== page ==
Saturday, May 18, 2013
Covering Dallas, Monmouth, Independence, Falls City and surrounding areas since 1868
January 22, 2013
Polk County and much of Oregon can consider themselves lucky when it comes to the 2012-13 influenza season.
The good news? The illness has, for the most part, been a nonfactor and few people have gotten sick.
The bad news? Oregon's flu season usually doesn't peak until February, sometimes March, and it typically runs through April, so we likely aren't out of the woods by any means quite yet. And experts say it is just a matter of time before flu viruses arrive in big numbers here.
While the rate of Oregonians reporting flu-like symptoms is on the rise, heralding an early start to the 2012-13 flu season, state health officials say this year's flu activity level remains moderate across the state.
And while much of the nation is dealing with one of the worst flu outbreaks in years, there's still time for you to prepare for the inevitable arrival of the crud bug here at home.
If you haven't already done so, get a flu shot -- though the supply of vaccine is running low at some locales. The Oregon Health Authority reports that more than 1.1 million doses of flu vaccine have been shipped to Oregon this flu season. Somewhere between 700,000 and 800,000 doses have been administered.
Another good reason to get a shot is this year's vaccine is reported to be a good match for the flu viruses that are circulating so far this year. State health officials say that more than 90 percent of viruses tested so far match the vaccine strains.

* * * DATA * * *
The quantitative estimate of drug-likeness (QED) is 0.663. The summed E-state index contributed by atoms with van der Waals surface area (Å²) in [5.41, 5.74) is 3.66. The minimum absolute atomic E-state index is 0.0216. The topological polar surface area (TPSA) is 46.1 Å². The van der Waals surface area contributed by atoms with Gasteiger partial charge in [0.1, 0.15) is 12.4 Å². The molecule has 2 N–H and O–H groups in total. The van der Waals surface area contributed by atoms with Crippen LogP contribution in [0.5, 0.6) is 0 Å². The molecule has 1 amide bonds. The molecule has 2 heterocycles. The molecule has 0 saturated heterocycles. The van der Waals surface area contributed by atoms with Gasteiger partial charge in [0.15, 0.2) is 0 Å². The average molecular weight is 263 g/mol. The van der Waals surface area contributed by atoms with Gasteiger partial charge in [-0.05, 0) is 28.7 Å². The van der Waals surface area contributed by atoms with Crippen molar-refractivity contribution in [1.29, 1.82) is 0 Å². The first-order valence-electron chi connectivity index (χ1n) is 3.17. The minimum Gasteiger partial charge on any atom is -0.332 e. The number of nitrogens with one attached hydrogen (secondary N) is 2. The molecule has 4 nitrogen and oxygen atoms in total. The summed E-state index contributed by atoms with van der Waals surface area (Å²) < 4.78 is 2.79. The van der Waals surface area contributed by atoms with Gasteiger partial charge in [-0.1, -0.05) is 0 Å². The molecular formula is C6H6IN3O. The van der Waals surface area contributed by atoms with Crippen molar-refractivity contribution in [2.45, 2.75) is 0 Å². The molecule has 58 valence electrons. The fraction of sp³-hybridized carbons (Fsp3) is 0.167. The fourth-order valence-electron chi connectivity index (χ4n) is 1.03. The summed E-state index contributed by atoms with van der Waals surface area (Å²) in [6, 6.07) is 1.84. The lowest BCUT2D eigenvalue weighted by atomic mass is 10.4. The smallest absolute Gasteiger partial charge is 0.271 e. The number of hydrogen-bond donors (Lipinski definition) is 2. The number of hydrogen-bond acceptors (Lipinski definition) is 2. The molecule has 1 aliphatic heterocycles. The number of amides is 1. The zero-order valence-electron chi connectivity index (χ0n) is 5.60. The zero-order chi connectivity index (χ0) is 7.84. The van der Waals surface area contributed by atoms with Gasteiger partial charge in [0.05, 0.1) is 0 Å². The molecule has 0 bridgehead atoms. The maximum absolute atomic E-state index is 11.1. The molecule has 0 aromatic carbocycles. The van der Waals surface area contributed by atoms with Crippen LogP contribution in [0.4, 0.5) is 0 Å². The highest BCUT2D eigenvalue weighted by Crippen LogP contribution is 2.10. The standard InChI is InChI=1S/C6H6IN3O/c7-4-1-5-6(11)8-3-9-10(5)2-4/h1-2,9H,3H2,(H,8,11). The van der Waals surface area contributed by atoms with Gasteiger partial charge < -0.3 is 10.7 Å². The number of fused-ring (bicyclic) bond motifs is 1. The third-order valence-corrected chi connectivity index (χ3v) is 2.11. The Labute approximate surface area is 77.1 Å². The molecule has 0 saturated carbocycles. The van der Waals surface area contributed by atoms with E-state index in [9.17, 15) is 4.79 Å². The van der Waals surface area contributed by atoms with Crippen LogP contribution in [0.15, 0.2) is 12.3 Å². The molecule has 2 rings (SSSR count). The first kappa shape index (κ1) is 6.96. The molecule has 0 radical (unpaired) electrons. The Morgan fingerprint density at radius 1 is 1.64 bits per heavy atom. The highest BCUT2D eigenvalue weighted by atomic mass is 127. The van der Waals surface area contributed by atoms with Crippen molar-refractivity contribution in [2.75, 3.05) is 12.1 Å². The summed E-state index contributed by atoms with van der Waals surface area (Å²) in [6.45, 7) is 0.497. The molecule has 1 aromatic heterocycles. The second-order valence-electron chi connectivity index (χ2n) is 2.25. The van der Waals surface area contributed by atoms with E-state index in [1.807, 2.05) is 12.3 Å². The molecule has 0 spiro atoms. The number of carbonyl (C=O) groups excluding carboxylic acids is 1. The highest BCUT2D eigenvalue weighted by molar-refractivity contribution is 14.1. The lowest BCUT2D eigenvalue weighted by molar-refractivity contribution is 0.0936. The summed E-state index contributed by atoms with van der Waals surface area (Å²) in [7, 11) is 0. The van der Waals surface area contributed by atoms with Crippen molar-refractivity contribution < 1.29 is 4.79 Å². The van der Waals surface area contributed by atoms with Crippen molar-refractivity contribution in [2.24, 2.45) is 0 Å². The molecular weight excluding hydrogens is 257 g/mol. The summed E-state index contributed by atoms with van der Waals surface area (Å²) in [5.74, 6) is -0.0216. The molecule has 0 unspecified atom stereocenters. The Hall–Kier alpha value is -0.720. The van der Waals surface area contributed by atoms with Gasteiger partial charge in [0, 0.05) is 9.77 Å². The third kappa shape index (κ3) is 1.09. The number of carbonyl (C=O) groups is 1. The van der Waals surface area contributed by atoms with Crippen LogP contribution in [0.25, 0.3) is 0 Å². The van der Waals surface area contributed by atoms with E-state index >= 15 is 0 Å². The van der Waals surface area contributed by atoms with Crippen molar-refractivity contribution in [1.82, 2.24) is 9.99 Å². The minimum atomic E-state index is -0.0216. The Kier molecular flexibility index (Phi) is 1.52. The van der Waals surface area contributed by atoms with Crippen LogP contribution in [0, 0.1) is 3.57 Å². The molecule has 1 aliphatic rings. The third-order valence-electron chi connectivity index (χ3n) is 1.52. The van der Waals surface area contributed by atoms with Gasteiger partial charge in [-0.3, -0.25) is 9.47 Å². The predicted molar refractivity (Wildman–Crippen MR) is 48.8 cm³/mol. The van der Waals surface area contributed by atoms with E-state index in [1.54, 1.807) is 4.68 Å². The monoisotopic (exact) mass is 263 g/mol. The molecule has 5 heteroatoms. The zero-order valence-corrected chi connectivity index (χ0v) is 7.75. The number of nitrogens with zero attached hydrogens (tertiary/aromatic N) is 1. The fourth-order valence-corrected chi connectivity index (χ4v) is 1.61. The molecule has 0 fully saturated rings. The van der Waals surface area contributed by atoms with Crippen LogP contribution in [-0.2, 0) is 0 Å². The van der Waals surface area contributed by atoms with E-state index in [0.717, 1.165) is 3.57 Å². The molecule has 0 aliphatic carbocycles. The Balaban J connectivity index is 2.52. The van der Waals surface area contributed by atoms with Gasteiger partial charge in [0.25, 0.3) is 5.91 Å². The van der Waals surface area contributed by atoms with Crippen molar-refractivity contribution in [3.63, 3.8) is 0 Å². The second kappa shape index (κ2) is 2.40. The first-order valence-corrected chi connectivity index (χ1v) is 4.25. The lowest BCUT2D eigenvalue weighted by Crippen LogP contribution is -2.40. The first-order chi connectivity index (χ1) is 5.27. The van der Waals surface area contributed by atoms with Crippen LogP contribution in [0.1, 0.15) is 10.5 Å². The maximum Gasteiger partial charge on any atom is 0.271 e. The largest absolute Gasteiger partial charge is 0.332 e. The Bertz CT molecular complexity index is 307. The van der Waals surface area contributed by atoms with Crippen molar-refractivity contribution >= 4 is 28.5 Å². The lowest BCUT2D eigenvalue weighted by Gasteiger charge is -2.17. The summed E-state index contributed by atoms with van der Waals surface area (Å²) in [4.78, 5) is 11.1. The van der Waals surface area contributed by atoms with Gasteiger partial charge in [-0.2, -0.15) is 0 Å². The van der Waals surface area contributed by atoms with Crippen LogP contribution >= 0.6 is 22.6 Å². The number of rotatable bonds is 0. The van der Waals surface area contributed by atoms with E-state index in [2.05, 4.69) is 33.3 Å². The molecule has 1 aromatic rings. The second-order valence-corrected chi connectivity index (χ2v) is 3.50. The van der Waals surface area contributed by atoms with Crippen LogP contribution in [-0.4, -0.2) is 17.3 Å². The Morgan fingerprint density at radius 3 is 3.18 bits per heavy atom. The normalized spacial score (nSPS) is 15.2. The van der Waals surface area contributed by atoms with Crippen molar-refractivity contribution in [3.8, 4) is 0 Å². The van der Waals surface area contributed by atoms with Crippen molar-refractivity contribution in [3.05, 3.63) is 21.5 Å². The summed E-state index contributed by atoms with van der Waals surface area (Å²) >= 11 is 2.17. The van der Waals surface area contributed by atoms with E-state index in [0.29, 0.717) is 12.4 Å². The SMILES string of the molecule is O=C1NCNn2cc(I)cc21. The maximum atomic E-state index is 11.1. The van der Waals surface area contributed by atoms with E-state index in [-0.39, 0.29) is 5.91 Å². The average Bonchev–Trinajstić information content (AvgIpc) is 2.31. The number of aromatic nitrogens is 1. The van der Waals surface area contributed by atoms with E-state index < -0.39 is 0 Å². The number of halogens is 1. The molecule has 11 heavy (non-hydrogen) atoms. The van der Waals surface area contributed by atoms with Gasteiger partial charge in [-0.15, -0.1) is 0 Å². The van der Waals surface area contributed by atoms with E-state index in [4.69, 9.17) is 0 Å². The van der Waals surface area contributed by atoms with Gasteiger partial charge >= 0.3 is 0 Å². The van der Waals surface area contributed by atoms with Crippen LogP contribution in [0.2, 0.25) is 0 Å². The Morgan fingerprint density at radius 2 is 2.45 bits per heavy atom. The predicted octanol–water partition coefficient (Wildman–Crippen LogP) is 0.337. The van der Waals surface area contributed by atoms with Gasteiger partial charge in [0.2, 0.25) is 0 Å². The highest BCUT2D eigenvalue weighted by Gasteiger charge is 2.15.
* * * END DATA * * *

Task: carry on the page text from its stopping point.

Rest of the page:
Polk County Public Health is still offering daily flu-shot clinics in Dallas. Many private physicians, medical clinics and West Valley Hospital give flu shots. Several local pharmacies also offer immunizations.
Putting off seasonal flu shots can be dangerous -- and even fatal. According to U.S. health statistics, seasonal flu hospitalizes about 200,000 Americans annually and kills about 36,000 people. The vaccine provides protection for individuals against the flu.
There are also other, common-sense preventive measures that can be taken to help reduce the risks of contracting the flu. Regularly wash your hands. Cover your nose and mouth with a tissue when sneezing or coughing, or cough and sneeze into you upper sleeve or elbow, not your hands. Avoid touching your eyes, nose and mouth. Clean and disinfect high-use objects and areas. Avoid close contact with sick individuals.
For those who unfortunately do come down with the flu or are feeling ill, here's some motherly advice: stay home and do not go to work, school or anywhere you will be in contact with people.
The annual flu season is inevitable. Getting the flu doesn't have to be. Take steps to protect yourself.
It's time to roll up your sleeves and prepare for a prick in the arm.